Multiple agencies throughout the first state still needing body cameras to comply with HB 195

DELAWARE – Body-worn cameras have been a hot topic, especially within the last two years.

The cameras are said to help clarify the narrative for the public, as well as the investigators when it comes to alleged police misconduct. While 21 agencies throughout the state do have them, 17 don’t and the ones that don’t are on a bit of a time crunch.

“Transparency is really a neutral value, it’s something that the public and the police should both value equally,” says Mike Bricker with Delaware’s American Civil Liberties Union.

After last year’s historical passing of House Bill 195 requires all police agencies in the state of Delaware to wear body cameras, some agencies throughout the state such as Seaford police worked in double time to get them implemented.

“My goal was to improve transparency, I mean that’s kind of the big goal for the 21st century policing model,” says Chief of Seaford Police, Marshall Craft.

Brickner with the ACLU says many agencies have yet to purchase cameras.

“Video importance is really important as we’ve seen over the last several years in countless different deaths that have happened at the hands of law enforcement officers,” says Brickner. He tells 47 ABC, the Department Safety of Homeland Security is making sure agencies that need funding for the initiative, get it as soon as possible. “Other agencies that weren’t considering or didn’t have plans already in motion to get body-worn cameras are really waiting for the funding to come through.”

Some of those agencies waiting on funding, or have yet to implement them include, Delaware State Police, Blades, Delmar, Dewey Beach, Ellendale, Elsmere, Frankford, Kenton, Lewes, Newport, Viola, Wyoming, Delaware Alcohol and Tobacco Enforcement, Delaware Capitol Police, DNREC Fish & Wildlife, Delaware Department of Correction and Youth Rehabilitative Services. While some others like Seaford PD have them, Chief Craft states that for smaller agencies, it’s not going to happen overnight.

“You’re talking about warranties, licenses, cloud storage and you really need unlimited storage which is a much higher cost.” Chief Craft adds, “You need virtual servers because you need to have redundancy and you have to upgrade wireless access points and docking stations, there’s a lot to it. They have to be able to ensure they meet the requirements once they put that policy in place.”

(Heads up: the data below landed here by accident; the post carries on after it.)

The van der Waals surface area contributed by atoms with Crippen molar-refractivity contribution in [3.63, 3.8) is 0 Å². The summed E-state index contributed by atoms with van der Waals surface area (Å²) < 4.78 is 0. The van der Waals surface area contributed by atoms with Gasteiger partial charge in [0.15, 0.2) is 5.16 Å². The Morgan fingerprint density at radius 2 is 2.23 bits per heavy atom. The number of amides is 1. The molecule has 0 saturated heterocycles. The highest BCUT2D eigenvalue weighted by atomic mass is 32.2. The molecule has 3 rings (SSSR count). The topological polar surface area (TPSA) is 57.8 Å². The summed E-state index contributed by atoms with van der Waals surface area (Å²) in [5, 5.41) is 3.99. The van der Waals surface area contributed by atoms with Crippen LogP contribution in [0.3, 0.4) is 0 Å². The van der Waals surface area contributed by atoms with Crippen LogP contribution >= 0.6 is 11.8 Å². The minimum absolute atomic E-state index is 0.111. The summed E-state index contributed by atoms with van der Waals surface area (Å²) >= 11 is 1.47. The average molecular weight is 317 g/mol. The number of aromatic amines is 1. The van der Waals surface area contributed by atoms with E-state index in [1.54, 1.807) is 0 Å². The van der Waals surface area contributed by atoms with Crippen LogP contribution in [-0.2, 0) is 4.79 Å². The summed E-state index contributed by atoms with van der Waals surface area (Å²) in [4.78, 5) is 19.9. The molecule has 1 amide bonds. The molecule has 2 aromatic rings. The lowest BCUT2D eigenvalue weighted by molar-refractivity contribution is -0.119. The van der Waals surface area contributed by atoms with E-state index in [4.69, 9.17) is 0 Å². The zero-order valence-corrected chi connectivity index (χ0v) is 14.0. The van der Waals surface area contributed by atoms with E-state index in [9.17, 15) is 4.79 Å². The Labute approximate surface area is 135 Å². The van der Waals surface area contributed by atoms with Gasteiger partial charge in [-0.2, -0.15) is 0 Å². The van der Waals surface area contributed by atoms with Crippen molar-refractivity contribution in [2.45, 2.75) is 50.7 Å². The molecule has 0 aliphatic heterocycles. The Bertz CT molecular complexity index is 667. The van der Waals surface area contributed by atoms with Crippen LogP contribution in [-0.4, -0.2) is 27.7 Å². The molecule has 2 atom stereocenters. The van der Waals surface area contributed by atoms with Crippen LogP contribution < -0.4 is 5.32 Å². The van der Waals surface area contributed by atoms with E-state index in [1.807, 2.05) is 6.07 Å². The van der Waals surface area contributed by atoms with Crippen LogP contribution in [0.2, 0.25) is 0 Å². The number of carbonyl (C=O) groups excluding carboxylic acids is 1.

Delaware State Police provided us with a statement when asked about their lack of body-worn cameras which states, “The Delaware State Police is committed to having our troopers throughout the state wear body-worn cameras. This initiative remains a priority as we are currently hiring and training civilian employees to manage digital evidence associated with this program. We are also aggressively working towards ensuring each trooper receives the necessary training. We understand and recognize the importance of body-worn cameras to the community and law enforcement and look forward to their implementation in the near future.”

However, Chief Craft says it’s going to take strong partnerships between the state and agencies to get these cameras, the logistics, and some transparency.

“When you start off on the right foot and you communicate that you’re being recorded, it kind of puts everybody on a little bit more level footing.” He adds, “Our goal with these cameras is to document the observations, and behaviors, gather additional evidence, and hopefully deter any unprofessional illegal behavior.”

Chief Craft also tells us, that the cameras also help reduce the use of force when both involved parties know they’re being recorded, which in the end helps everyone. Chief Craft also advises agencies to work with a police chief advisory board to incorporate the body cameras.

Brickner with the ACLU also says he and other police reform advocates are working to have body-cam footage be available for public viewing. He says the footage can help educate community members, create a better relationship, and also hold police accountable.

The program is overseen by the DSHS which asked agencies to submit requests for their needs and preferred vendor by January 7th. All agencies are expected to have them by the end of the year.

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